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August 31 - Newsblog #1
Your Injury Attorneys in the News: Homeowner and Wife Sue over Police Shooting
September 7 - Newsblog #2
Your Injury Attorneys in the News: Homeowner’s Possession of Handgun Legal Under 2nd Amendment
September 14 - Newsblog #3
Your Injury Attorneys in the News: if a Government or Government Agency is at Fault, You Can Sue
September 21 - Newsblog #4
Your Injury Attorneys in the News: Lawsuit Against Police Department Invokes the Civil Rights Act
September 28 - Newsblog #5
Your Injury Attorneys in the News: a Clear Line from the Action – or Inaction – to the Injury
October 12 - Newsblog #6
Your Injury Attorneys in the News: Police Insensitivity Turns Traffic Stop into a Travesty
October 19 - Newsblog #7
Your Injury Attorneys in the News: Police Who Abuse Power Must Be Held Accountable, Law Professor States
October 26 - Newsblog #8
Your Injury Attorneys in the News: Holding Overly Aggressive Police Accountable
November 2 - Newsblog #9
Your Injury Attorneys in the News: Brown Vs. Impd Case About Much More Than Punishment or Money
November 9 - Newsblog #10
Your Injury Attorneys in the News: Improper Medical Diagnosis and Care Resulted in Loss of an Eye
November 16 - Newsblog #11
Your Injury Attorneys in the News: Medical Malpractice Claims Have a Front End and a Back End
November 30 - Newsblog #12
Your Injury Attorneys in the News: Truths About Medical Malpractice
December 7 - Newsblog #13
Your Injury Attorneys in the News: Yes, You Can Sue City Hall
December 14 - Newsblog #14
Your Injury Attorneys in the News: Slip and Fall Changes Two Lives Forever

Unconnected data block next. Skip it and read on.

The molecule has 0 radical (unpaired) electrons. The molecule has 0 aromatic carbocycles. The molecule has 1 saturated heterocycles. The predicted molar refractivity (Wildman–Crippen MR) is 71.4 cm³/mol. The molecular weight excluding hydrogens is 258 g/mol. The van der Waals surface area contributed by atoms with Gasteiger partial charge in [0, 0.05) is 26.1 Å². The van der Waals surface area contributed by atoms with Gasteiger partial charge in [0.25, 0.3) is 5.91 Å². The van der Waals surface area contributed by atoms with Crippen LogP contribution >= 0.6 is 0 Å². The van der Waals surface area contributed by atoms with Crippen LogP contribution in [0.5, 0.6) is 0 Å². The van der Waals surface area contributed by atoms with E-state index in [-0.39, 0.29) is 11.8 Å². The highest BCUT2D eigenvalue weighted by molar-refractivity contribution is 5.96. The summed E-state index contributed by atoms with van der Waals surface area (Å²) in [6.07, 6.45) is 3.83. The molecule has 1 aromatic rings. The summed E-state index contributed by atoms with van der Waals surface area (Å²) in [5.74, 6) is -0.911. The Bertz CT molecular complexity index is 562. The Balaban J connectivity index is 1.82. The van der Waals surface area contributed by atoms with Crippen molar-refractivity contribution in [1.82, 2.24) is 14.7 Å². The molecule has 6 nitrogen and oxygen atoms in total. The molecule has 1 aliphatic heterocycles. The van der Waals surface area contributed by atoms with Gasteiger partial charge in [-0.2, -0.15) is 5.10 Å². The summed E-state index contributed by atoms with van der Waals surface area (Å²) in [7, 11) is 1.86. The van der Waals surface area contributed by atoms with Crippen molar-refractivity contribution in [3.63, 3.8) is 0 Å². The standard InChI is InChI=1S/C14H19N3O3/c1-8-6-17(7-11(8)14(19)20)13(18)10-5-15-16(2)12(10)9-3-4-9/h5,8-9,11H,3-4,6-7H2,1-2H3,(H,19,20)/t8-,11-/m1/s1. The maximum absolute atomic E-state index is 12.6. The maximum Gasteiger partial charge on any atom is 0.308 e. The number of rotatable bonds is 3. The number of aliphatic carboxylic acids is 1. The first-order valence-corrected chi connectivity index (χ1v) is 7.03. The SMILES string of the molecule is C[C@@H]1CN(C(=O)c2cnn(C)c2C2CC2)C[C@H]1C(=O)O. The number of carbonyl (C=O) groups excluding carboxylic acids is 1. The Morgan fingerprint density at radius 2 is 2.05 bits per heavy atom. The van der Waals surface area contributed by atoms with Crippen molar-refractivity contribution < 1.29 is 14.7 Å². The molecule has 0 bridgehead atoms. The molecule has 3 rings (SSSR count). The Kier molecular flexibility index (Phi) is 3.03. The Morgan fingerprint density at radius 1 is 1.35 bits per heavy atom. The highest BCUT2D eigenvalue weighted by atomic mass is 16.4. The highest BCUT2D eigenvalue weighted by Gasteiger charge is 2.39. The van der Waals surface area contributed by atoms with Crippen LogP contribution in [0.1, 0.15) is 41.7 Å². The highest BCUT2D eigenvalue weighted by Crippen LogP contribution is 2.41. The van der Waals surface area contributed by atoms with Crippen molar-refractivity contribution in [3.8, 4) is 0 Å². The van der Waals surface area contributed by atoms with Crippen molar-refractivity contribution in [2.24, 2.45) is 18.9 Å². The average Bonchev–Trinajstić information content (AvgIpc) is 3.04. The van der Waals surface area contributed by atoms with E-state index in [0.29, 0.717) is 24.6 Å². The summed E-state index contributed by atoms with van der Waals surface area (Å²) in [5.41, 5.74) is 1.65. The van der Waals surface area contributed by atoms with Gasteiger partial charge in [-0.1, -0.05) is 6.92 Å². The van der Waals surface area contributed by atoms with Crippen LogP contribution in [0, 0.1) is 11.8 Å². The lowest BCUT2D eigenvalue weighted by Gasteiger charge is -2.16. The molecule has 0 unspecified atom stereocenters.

December 28 - Newsblog #15
In the News: Ramey & Hailey Year in Review
January 4 - Newsblog #16
In the News: Teen’s Sexual Abuse Case Calls Attention to the Problem
January 11 - Newsblog #17
In the News: Parents of Survivor Sue Parents of Shooter
January 18 - Newsblog #18
In the News: Erin Brockovich Teams Up with Indiana Moms
January 25 - Newsblog #19
Your Injury Attorneys in the News: Case Settled in Favor of Catastrophic Slip and Fall Injury Victim
January 31 - Newsblog #20
In the News: Wrongful Death Lawsuit Filed Against Rehab Facility
February 8 - Newsblog #21
In the News: Nurse Arrested in Sexual Abuse Case
February 15 - Newsblog #22
In the News: Running the Clock on Indiana Medical Malpractice
February 22 - Newsblog #23
In the News: to Repeal or Not to Repeal – Indiana Legislators Rule “not”
March 1 - Newsblog #24
In the News: Helping Physicians Keep Helping
March 8 - Newsblog #25
In the News: Parents of Brain-damaged Infant Sue Hospital
March 15 - Newsblog #26
In the News: Owner of Gun Wins Decision
March 22 - Newsblog #27
In the News: Indiana House Passes Long Term Care Protections Bill
April 5 - Newsblog #28
In the News: Slip-and-fall Victim Wins Right to Sue Dollar Tree
April 12 - Newsblog #29
In the News: Inspection Report Shows Vets Harmed at 52 Nursing Homes
April 19 - Newsblog #30
In the News: Sandwich Diversion Causes Fatal Two-semitrailer Crash
April 26 - Newsblog #31
In the News: Does Premises Liability Cover Goose Attacks?
May 10 - Newsblog #32
Two-week-old N.y. Verdict Offers Takeaways for Slip and Fall Victims
May 17 - Newsblog #33
In the News: Barrel Blast Triggers Wrongful Death Lawsuit
May 24 - Newsblog #34
In the News: when a Product Manufacturer is Not at Fault
May 31 - Newsblog #35
In the News – College Doc’s Sexual Abuse of Students Coming to Light
June 7 - Newsblog #36
In the News – One Week, Four Motorcycle Accidents
June 14 - Newsblog #37
List of Troubled Nursing Homes Released
June 21 - Newsblog #38
In the News: Kansas No-caps Ruling Changes Personal Injury Climate
June 28 - Newsblog #39
In the News: Jury Awards $10.5 Million for Pain and Suffering in Birth Injury Case
July 5 - Newsblog #40
In the News: More Indicted in Last Year’s Duck Boat Tragedy
July 17 - Newsblog #41
In the News: Richard Hailey on Litigation Team for Lawsuit Vs. Tesla
July 24 - Newsblog #42
In the News: Malpractice Lawsuit Yields Largest Award in History
August 28 - Newsblog #43
In the News: Trucks V. Passenger Cars – Score 18:116. Everybody Loses

Medical Malpractice Newsletter

Medical Malpractice Immunity for HMOs